Something’s in the air…
November in Pattaya’s myriad shopping malls and department stores and the message is loud and clear – Christmas is coming!
Surely somewhat surprising in Buddhist Thailand. Back in the small town Isaan town, home until recently, about the only sign of the festival was in the aisles of the local Tesco Lotus (now post-divorce reverted to her maiden name Lotus) where an assortment of kitsch ‘Christmassy’ tinsel and tat would be on display. Sometimes on the store’s Tannoy there would be juvenile Thai voices – “We wiss you a melly chlisma’ ”! In Pattaya I once spotted a Christmas tree with an angel atop in a Go-Go bar! Blimey, talk about the sacred and the profane!
Anyway the effect of the message was to launch the scribbler on a frantic search for a shop with a decent stock of Christmas cards, a key ingredient in the fulfilment of the festive season’s good cheer. They flood postal systems across the western world every December delivering mirth and merriment, and occasionally a light touch of cynicism.
And there was a time decades ago when the Scribbler would for a couple of weeks function as an essential link in the Christmas postal chain. Being a temporary Christmas ‘postie’ was not only a nice little earner for struggling students but provided a healthy taste of the real world after months of the unreality of college life.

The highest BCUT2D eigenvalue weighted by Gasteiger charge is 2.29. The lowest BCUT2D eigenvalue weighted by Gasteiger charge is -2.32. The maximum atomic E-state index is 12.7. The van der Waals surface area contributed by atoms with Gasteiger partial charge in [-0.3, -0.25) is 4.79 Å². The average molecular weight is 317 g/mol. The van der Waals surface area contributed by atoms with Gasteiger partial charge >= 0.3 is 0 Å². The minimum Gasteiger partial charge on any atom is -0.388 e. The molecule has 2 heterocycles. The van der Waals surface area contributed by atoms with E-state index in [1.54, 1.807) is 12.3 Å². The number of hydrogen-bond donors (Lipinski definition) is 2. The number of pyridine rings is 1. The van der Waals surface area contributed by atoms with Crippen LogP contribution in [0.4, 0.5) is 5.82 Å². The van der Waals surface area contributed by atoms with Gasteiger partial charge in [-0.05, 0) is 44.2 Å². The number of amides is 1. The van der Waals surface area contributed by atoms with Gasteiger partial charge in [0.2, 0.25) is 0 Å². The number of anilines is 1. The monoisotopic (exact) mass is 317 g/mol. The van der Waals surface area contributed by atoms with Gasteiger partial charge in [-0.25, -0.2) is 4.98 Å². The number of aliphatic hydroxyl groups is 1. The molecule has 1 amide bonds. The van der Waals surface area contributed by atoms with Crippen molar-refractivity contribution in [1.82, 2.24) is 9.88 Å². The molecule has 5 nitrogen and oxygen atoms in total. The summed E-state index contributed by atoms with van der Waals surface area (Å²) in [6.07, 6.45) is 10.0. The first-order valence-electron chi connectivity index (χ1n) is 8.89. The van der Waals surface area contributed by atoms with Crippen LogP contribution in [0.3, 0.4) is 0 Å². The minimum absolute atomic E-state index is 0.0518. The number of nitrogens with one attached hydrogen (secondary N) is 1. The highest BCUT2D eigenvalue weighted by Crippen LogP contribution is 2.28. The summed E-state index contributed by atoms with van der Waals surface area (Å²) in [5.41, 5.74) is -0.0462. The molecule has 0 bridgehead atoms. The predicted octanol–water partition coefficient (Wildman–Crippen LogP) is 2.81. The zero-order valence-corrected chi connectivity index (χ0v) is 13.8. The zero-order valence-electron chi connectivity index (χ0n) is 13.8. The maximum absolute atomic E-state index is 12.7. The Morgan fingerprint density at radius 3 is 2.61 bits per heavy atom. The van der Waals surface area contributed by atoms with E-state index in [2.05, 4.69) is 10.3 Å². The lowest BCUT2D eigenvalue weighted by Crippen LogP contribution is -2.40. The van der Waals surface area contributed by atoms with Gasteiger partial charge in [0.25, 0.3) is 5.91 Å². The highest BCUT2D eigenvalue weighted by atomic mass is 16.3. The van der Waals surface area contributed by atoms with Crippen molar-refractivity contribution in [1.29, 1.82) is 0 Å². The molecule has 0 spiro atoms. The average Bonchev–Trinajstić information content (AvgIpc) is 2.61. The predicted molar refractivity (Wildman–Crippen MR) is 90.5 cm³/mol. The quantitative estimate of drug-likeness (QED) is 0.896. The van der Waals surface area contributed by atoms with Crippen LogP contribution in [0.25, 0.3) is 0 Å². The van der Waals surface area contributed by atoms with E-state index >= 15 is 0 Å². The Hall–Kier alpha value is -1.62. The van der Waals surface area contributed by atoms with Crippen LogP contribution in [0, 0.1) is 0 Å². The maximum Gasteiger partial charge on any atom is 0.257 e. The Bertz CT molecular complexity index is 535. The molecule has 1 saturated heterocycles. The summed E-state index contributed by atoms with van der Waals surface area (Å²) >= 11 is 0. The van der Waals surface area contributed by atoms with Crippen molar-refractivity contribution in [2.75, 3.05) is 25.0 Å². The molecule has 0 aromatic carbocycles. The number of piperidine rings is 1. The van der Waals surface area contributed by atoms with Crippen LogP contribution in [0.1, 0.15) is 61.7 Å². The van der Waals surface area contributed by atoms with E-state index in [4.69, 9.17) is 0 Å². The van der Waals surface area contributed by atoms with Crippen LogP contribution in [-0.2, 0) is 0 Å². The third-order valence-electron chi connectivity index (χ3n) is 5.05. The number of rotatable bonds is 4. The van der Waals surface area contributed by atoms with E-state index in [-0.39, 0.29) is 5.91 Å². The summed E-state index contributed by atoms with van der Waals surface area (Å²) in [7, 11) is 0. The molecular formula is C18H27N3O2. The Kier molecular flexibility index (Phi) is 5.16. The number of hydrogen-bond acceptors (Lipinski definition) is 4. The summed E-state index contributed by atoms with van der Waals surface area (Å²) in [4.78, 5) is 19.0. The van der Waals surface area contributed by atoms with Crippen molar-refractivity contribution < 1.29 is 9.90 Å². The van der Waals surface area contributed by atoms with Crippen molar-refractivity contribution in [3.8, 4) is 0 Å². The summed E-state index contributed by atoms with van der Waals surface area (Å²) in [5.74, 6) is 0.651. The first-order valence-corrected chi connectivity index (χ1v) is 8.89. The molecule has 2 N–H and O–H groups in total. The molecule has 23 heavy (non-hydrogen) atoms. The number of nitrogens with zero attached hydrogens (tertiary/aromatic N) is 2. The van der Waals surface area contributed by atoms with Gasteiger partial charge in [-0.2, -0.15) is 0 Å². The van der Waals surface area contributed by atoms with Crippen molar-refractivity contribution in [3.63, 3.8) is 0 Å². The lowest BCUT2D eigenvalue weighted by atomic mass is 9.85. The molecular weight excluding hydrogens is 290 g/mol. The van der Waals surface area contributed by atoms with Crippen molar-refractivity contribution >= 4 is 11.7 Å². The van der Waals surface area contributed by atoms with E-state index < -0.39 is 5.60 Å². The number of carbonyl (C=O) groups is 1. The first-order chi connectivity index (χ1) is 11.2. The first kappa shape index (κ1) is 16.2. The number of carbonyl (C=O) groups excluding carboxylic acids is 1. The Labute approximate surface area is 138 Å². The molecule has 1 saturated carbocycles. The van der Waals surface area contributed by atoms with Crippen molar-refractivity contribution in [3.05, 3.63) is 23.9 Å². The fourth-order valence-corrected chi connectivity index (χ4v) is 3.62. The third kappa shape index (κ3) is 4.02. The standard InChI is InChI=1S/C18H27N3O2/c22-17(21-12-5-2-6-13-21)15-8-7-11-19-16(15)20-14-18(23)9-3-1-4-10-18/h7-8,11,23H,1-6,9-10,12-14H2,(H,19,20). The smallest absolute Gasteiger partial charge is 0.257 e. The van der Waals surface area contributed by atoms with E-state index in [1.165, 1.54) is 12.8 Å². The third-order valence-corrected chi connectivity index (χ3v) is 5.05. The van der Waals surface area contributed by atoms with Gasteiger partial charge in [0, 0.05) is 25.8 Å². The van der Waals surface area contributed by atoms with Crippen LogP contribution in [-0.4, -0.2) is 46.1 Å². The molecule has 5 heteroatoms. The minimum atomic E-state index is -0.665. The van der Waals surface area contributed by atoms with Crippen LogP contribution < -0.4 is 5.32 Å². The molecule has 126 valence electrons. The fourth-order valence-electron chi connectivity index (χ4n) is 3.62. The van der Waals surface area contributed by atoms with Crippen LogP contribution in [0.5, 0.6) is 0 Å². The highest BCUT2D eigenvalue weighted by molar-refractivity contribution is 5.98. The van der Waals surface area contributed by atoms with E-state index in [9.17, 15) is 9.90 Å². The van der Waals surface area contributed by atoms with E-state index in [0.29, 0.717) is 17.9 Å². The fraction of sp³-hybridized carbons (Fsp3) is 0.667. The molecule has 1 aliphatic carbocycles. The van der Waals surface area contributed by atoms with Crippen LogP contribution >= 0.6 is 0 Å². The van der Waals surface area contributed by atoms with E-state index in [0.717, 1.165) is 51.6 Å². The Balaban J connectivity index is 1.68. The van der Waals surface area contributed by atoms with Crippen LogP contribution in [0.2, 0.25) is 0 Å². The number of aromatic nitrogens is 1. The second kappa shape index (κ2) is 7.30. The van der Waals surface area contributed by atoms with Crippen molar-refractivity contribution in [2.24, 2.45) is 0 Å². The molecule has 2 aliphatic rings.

The round in my Yorkshire home town was a journey through Britain’s then still very evident class differences, the whole range of social, economic and cultural levels that at the time existed in northern industrial towns. Starting as dawn broke in snow covered streets of mean ‘back to back’ terraced houses where a car would, in those days be a rare sight, the round ended in the ‘avenues’ of an affluent middle class suburb where Humbers, Hillmans and the occasional Jaguar graced the lengthy driveways – a world apart. It was in this environment where you were most likely to encounter the postie’s number one enemy – the postie hating dog.
Back then our Yorkshire winters were much harsher than in the climate changes present. I would be wrapped in multiple layers of wool, in a way appropriate as this West Riding mill town lay in the heart of the then still thriving wool textile industry, and a pair of tough boots!
Now 60 years on and half a world away here in Pattaya’s hot and sunny days it’s odd how such memories can be recalled so vividly.
Don’t do something, just sit there…
In a world that glorifies frenetic activity and endless productivity, the art of idleness is a slice of sanity surely deserving a much wider following.
Skilled devotees of the art should not be seen as otiose layabouts but as having found wisdom in stillness and deliberately chosen to slow down, unplug, and savour the beauty of simply doing nothing.
When I moved to Pattaya after many years idleness in far-flung rural Isaan a location exquisitely suited to doing nothing, watching rice grow you hear the whispers of one’s thoughts, I was afraid the city lights might jolt me out of my carefully cultivated idleness. Thankfully it hasn’t, at least so far!
Great minds from Aristotle to Leonardo da Vinci, embraced idleness. They knew that creativity occurs when the mind is free to wander. After all Socrates seems to have done little, apart from arguing with people in the marketplace, but that didn’t stop him becoming the world’s most famous philosopher. In a society that values busyness for its own sake, let’s not forget the wisdom of idleness.
In moments of doing nothing you may find a calm clarity creativity. It’s the elixir for stressed minds and weary bodies!